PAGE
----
Re: [TSL] Campania and finding those "mystery" arrivals on 01/07/2013

Ancestry has now added outbound lists to the site. I checked your  
Isaac and found:

Age 47 sailed 28 Nov 1906 on the Celtic
Age 30 sailed 13 July 1904 on Merion




> Date: Sun, 6 Jan 2013 12:14:01 -0500
> From: Susi Godfrey  <>
> Subject: [TSL] Campania: Liverpool to US  1903-04
> To: _THESHIPSLIST@rootsweb.com_ (
> I  has been several years since I used this list but I am back!
> I am trying  to track down the passenger list for Isaac Schwartz, who states
> on his  Declaration of Intention that he came from Liverpool to the US (no
> port  named) and arrived about 1 Jun 1904. ...I have been unable to find
> him via  Ancestry or Steve Morse's sites. ....
> A common problem so there's good advice here for everyone in how to tackle
> these types of challenges.
> The starting point is the assumption that the person's memory was vague and
>  the clerk at the court helped them.  "What ship did you come on?" "eh well
>  I think its name sounded liked ..." "ah I know that ship it was Campania
> and  when did you arrive?"  "Well it was spring I remember and it was uh
> three,  no four years ago..." "Oh so it must have been June 1, 1904.  
> Next ...."
> So what should you do?   Especially if the obvious fails.
> Someone said assume the name changed.  A very possible partial  solution.
> Someone said check the ship.  They gave you the  arrivals already of the
> list of the Campania.
> If it was in fact a Liverpool departure you know for a fact the person took
>  at least two ships to get there.  The Campania only sailed from Liverpool
> not Russia so the person had to take some combination of train or boat to
> get to  the UK, tranship possibly across the UK, possibly say in one of the
> emigrant  housing, and then sail Liverpool.
> So check the various UK databases to see if by chance you can find them
> coming in or staying in the UK.  Don't wed yourself to the Campania but
> assume Liverpool is likely.
> Next go to the USA records and start working backwards.  Many states  did a
> state census in 1905.  Check the 1905 census for where you think the
> person was living.  You find them and you have your first hard evidence of  a
> date which also provides a hard stop for when he had to have arrived by.
> If there is no state census what about city directories?  In New York  and
> other major cities like Chicago there are city directories that will show
> people living there and there profession.  Not fool proof but  
> another  source.
> You have a child that may or may not have been born in the USA.  Try  and
> check the birth records.  As to if the child was born in the USA or not  I
> would put more fait in the naturalization papers versus a Federal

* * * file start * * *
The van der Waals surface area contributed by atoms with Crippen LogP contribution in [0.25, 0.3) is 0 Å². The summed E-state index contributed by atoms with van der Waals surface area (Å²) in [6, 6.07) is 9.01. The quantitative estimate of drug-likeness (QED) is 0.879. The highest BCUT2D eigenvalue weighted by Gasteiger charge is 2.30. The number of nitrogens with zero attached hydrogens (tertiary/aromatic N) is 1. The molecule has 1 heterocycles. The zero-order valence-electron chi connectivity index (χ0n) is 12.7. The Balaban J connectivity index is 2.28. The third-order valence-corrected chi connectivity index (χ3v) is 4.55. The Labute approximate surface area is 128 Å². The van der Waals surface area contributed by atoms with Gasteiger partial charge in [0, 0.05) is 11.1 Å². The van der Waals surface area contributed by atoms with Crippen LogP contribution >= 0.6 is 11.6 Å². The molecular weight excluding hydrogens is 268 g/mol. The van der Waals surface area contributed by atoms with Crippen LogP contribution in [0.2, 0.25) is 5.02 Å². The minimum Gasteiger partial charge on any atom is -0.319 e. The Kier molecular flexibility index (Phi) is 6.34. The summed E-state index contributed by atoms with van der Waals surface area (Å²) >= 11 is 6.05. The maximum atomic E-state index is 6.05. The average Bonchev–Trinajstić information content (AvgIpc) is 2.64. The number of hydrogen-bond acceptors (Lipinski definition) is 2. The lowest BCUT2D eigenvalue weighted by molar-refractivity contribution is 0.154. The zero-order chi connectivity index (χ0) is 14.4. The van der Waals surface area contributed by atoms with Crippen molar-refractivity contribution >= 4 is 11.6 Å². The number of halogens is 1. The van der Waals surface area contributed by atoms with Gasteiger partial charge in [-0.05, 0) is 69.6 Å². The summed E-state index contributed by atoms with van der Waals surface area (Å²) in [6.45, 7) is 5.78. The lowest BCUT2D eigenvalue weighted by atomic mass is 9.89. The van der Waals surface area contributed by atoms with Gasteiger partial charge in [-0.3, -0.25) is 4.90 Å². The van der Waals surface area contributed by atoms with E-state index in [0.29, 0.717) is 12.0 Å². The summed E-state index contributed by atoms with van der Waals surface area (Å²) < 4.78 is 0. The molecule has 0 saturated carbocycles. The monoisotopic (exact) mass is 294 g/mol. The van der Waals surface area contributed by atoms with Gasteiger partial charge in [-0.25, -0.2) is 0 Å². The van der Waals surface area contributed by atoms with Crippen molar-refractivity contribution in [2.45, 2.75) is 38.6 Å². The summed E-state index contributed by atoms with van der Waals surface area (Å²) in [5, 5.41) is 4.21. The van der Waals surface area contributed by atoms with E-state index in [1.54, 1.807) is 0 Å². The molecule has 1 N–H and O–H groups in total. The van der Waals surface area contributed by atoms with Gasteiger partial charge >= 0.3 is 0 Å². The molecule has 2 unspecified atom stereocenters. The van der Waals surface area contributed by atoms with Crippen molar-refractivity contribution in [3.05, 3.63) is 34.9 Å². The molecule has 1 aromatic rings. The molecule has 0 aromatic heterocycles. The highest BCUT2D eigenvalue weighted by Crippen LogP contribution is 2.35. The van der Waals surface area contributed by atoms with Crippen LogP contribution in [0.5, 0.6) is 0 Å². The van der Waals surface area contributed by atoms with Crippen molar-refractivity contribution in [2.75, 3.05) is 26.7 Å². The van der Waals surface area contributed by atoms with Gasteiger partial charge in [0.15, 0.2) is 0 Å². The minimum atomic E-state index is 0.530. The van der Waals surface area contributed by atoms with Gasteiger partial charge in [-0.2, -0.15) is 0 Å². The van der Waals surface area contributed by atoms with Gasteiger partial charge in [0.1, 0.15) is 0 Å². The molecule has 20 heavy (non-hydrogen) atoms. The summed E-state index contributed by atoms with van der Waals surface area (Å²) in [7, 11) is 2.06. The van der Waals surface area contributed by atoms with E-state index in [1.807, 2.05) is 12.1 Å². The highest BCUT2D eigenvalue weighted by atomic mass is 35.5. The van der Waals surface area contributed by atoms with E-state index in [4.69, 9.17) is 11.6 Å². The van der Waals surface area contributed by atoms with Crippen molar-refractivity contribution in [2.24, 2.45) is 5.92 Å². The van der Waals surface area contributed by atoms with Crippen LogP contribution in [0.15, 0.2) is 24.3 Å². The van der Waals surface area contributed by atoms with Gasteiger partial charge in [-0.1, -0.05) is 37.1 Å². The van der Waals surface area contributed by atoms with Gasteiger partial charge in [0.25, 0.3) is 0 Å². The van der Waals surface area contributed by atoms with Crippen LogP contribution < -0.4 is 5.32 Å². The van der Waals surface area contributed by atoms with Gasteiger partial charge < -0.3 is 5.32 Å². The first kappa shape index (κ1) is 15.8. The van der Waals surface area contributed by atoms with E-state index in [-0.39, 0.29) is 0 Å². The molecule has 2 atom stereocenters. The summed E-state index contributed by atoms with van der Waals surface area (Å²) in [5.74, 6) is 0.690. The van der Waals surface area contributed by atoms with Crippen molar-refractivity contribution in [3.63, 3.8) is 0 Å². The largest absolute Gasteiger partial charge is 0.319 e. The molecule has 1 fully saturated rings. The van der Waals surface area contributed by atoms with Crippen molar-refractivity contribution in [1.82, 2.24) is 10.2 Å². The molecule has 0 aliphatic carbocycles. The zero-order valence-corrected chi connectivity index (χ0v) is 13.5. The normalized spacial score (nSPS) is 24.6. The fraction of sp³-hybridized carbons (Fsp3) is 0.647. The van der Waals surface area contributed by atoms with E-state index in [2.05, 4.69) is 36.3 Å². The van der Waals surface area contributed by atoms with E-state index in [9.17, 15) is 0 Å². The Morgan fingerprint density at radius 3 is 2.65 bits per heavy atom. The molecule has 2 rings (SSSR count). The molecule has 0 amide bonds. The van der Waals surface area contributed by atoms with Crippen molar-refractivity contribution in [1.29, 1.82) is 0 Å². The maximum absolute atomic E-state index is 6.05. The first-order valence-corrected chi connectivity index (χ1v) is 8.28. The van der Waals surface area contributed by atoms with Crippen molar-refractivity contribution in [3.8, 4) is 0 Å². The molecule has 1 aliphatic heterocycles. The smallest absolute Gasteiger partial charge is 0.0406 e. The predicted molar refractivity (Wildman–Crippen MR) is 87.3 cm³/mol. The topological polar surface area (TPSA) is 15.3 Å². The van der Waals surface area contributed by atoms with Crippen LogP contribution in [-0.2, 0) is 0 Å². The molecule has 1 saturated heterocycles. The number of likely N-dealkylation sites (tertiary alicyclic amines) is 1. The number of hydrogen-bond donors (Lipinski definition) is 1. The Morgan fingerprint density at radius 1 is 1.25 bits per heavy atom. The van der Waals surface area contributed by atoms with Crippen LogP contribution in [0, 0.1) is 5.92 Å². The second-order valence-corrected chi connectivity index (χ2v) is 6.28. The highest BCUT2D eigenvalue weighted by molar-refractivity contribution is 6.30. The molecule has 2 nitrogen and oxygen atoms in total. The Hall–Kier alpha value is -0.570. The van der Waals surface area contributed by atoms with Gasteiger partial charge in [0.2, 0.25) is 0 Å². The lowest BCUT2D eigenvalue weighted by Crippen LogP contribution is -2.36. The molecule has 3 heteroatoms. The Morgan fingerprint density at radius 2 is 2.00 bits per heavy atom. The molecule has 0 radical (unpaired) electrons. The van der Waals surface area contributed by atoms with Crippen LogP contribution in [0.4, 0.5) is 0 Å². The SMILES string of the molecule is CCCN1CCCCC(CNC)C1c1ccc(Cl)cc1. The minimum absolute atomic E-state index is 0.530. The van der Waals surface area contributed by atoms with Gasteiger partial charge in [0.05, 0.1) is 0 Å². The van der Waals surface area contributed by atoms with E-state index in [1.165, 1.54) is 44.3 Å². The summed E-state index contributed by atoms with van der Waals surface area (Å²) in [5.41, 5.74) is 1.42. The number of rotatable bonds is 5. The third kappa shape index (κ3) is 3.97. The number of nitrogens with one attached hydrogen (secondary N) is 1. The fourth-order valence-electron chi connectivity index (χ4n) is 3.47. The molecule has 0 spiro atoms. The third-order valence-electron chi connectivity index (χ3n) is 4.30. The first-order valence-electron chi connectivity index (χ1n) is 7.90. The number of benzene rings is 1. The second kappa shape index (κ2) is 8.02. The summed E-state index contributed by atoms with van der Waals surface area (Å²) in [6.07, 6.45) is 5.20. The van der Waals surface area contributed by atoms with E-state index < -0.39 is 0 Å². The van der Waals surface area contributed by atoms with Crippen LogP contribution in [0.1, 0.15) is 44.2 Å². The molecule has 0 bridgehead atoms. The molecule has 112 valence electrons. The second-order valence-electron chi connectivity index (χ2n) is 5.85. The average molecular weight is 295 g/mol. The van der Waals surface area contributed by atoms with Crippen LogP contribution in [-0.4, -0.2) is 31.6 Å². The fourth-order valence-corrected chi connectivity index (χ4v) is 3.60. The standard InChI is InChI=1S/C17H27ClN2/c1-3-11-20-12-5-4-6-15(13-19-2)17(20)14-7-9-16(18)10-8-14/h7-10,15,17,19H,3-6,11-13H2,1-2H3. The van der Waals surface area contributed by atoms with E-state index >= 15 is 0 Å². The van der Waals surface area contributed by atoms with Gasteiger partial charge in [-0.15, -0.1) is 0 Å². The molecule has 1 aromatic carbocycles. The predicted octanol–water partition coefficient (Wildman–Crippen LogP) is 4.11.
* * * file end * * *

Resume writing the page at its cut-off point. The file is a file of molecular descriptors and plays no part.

> Census.  It
> would have been important to have the child reflected correctly  on the
> naturalization because in this time frame they would have gotten their
> citizenship from the father's naturalization and not had to do their  
> own  later.
> So if the father said the child was born in the US on the  naturalization
> papers it could have been a problem for the child later in life   
> whereas if he
> said Russia the child got naturalizated at the same time.
> You get a sense of what I am doing.  I am closing the window around  the
> arrival date.  I generally believe the earlier documents so if in 1910  he
> said I am here 5 years and in 1920 he says I am here 18 years I go with the
> 1905 as being more likely.  Memories play trick over time.
> Also someone suggested not limiting your search to one port.  True  people
> did come via any route they could.  The route to New York was the  largest
> and best traveled because there were the most ships.  But Boston  was also a
> big port and yes some people came via Canada to the USA.
> So it becomes a process of elimination to narrow down the arrival and then
> a hunt in the records.  You can try multiple indexes too because some of
> them (like Ellis Island) have horrible spelling / translation issues in
> places.
> Its common for the husband to have come first with the wife and children
> following on.  Sometimes I find the simples search in the child to get to
> the parents.  Especially if the child has a less common first name.   Then
> sometimes when all else is not working I search just the child's age  
> and  first
> name.  Parents ages are more fluid in the records than young  children.  So
> while you can find 100s of Josephs in their 20s you often  only find a
> handful of Josephs 2 years of age.
> Maybe others have some tips on how to close in on an arrival record but
> this is how I go about it.  Sometimes the arrival records however simply do
> not work.  Especially on the older ones and ones pre-1900 the records seem
> to be incomplete.  Don't give up hope, keep searching, but try to improve
> your odds with the ideas mentioned above.
> Allan Jordan
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Re: [TSL] Campania and finding those "mystery" arrivals 01/07/2013: [Posted by]


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